East Fork of the Jemez River
With its source deep in the high country of the Jemez Mountains, the East Fork of the Jemez River winds its way through the Valles Caldera National Preserve, pine forests, and gentle volcanic hills. Ultimately the East Fork joins with the San Antonio River at Battleship Rock to form the Jemez River, which anchors the southern end of the Jemez Mountains. Along its length, the Jemez River and the East Fork have created some spectacular sights including the famous Soda Dam and Jemez Falls, and long been a destination for small-stream trout fishermen. Designated as a wild and scenic river, the East Fork of the Jemez is a high-country gem.
Hidden along the length of the East Fork are various small canyons carved out of ancient volcanic tuff. The best, and most well-known, is the East Fork Box. This popular destination is a short 3-mile roundtrip hike to a ¼-mile long slot canyon filled with pools, a waterfall, and steep walls of eroded volcanic tuff. On warm summer days, there are always people here wading and swimming in the various pools.
The American Canyoneering Academy rating for this canyon would be a 1B I meaning that the canyon is non-technical, has a small current with possible pools to wade or swim, and only takes a few hours to complete. As with all canyons, please remain aware of the dangers of flash floods. Do not attempt to hike this canyon when there is any rain in the watershed.
East Fork Box Map
From the roadside parking, drop down from the eastside of the road into the East Fork drainage. From here, follow either the shallow river upstream, or the sometimes vague trail that parallels the stream. Either way, your feet are going to get wet! Come prepared with sandals, water shoes, or old sneakers you don’t mind getting wet and sandy.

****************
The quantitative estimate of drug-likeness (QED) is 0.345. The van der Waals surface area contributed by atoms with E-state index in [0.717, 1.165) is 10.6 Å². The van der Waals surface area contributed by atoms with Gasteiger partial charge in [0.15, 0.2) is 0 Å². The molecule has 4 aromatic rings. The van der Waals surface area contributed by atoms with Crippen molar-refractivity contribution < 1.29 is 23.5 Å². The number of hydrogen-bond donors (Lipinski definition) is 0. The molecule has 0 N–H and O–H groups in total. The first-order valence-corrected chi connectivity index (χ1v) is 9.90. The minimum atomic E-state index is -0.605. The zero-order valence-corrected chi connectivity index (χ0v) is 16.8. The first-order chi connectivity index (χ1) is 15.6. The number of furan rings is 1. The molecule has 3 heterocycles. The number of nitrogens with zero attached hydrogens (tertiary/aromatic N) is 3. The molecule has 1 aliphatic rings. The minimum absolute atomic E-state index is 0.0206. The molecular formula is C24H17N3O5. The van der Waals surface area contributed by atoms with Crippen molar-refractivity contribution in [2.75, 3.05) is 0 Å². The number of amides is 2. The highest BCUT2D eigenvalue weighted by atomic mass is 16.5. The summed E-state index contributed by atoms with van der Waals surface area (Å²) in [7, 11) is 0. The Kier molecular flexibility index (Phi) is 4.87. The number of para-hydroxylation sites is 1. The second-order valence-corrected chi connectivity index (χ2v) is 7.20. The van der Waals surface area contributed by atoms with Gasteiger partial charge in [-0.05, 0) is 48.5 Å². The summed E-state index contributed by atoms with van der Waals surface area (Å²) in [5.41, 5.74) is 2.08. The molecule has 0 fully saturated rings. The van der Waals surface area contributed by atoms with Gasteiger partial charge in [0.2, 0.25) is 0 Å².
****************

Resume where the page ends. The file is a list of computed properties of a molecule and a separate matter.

At first the river winds its way through a gentle valley with grassy meadows. Soon though, cliffs start to intrude. At some of these points, you will be forced to navigate the streambed.
Entrance to the Box
At one point, the river makes a big horseshoe bend to the north. There used to be a bridge across the river here, but it is now gone. On the southside of the stream is a signpost and trail sign marking a trail over the spur of the hill. The horseshoe bend is technically on private property. There used to be a fence and signs asking people not to trespass. The appropriate solution was to take the trail over the hill as a bypass. But on current maps, it appears that the forest service has worked out a solution with the owner, and it is now possible to continue in the river and follow the horseshoe bend.
Once past the horseshoe, the river continues on for another hundred yards until you hit a wooden footbridge. This bridge used to mark the junction of the official East Fork trail with the river. In current years, the bridge has been pulled loose from its mooring by flash floods and carried downstream a couple hundred yards where it is now stuck against some rocks. Upstream one can see the old metal rods where the official east Fork Trail meets the river. Continuing up-canyon, the East Fork Box will appear in about two hundred yards past the original site of the bridge. At that point, the canyon immediately narrows, opens up, then narrows again. Keep your eyes peeled for floating rocks. These pieces of volcanic tuff have trapped air. These rocks are super-interesting to watch as they bob in the river.